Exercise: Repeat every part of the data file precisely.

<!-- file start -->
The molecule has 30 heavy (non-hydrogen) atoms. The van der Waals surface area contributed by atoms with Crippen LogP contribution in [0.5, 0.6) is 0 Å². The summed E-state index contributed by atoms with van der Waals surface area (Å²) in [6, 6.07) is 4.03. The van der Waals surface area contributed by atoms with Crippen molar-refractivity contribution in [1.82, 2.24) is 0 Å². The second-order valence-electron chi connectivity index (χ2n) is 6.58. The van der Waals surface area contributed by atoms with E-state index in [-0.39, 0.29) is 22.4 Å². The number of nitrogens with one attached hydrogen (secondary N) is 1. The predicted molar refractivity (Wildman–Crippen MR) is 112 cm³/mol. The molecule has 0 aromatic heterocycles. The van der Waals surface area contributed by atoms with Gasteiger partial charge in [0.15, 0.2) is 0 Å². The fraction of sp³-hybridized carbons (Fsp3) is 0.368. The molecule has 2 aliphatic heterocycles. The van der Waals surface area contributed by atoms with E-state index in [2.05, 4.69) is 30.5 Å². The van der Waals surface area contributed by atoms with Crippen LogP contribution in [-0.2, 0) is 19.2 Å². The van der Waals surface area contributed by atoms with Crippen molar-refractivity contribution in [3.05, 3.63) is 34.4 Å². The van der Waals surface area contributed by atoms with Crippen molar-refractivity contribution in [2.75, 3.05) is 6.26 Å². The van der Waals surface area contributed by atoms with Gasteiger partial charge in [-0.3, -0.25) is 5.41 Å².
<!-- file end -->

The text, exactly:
The molecule has 30 heavy (non-hydrogen) atoms. The van der Waals surface area contributed by atoms with Crippen LogP contribution in [0.5, 0.6) is 0 Å². The summed E-state index contributed by atoms with van der Waals surface area (Å²) in [6, 6.07) is 4.03. The van der Waals surface area contributed by atoms with Crippen molar-refractivity contribution in [1.82, 2.24) is 0 Å². The second-order valence-electron chi connectivity index (χ2n) is 6.58. The van der Waals surface area contributed by atoms with E-state index in [-0.39, 0.29) is 22.4 Å². The number of nitrogens with one attached hydrogen (secondary N) is 1. The predicted molar refractivity (Wildman–Crippen MR) is 112 cm³/mol. The molecule has 0 aromatic heterocycles. The van der Waals surface area contributed by atoms with Gasteiger partial charge in [0.15, 0.2) is 0 Å². The fraction of sp³-hybridized carbons (Fsp3) is 0.368. The molecule has 2 aliphatic heterocycles. The van der Waals surface area contributed by atoms with E-state index in [2.05, 4.69) is 30.5 Å². The van der Waals surface area contributed by atoms with Crippen LogP contribution in [-0.2, 0) is 19.2 Å². The van der Waals surface area contributed by atoms with Crippen molar-refractivity contribution in [3.05, 3.63) is 34.4 Å². The van der Waals surface area contributed by atoms with Crippen molar-refractivity contribution in [2.75, 3.05) is 6.26 Å². The van der Waals surface area contributed by atoms with Gasteiger partial charge in [-0.3, -0.25) is 5.41 Å².